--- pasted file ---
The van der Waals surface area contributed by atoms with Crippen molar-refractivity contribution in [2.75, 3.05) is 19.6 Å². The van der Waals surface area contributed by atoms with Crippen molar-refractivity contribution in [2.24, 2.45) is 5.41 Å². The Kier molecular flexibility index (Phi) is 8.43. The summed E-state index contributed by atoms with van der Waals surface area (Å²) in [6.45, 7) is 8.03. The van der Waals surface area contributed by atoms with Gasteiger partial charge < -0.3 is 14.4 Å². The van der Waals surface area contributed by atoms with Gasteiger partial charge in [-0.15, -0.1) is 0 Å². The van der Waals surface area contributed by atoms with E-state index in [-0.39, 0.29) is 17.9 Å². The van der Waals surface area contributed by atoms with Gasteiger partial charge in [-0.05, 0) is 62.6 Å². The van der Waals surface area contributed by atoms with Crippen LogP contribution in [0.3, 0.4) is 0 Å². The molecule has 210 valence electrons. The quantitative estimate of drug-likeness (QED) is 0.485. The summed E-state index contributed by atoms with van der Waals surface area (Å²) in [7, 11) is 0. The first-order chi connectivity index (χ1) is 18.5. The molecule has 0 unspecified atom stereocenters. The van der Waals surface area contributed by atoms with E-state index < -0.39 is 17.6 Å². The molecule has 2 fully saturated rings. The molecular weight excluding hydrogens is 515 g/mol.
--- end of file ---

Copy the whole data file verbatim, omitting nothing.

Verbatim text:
The van der Waals surface area contributed by atoms with Crippen molar-refractivity contribution in [2.75, 3.05) is 19.6 Å². The van der Waals surface area contributed by atoms with Crippen molar-refractivity contribution in [2.24, 2.45) is 5.41 Å². The Kier molecular flexibility index (Phi) is 8.43. The summed E-state index contributed by atoms with van der Waals surface area (Å²) in [6.45, 7) is 8.03. The van der Waals surface area contributed by atoms with Gasteiger partial charge < -0.3 is 14.4 Å². The van der Waals surface area contributed by atoms with Gasteiger partial charge in [-0.15, -0.1) is 0 Å². The van der Waals surface area contributed by atoms with E-state index in [-0.39, 0.29) is 17.9 Å². The van der Waals surface area contributed by atoms with Gasteiger partial charge in [-0.05, 0) is 62.6 Å². The van der Waals surface area contributed by atoms with Crippen LogP contribution in [0.3, 0.4) is 0 Å². The molecule has 210 valence electrons. The quantitative estimate of drug-likeness (QED) is 0.485. The summed E-state index contributed by atoms with van der Waals surface area (Å²) in [7, 11) is 0. The first-order chi connectivity index (χ1) is 18.5. The molecule has 0 unspecified atom stereocenters. The van der Waals surface area contributed by atoms with E-state index < -0.39 is 17.6 Å². The molecule has 2 fully saturated rings. The molecular weight excluding hydrogens is 515 g/mol.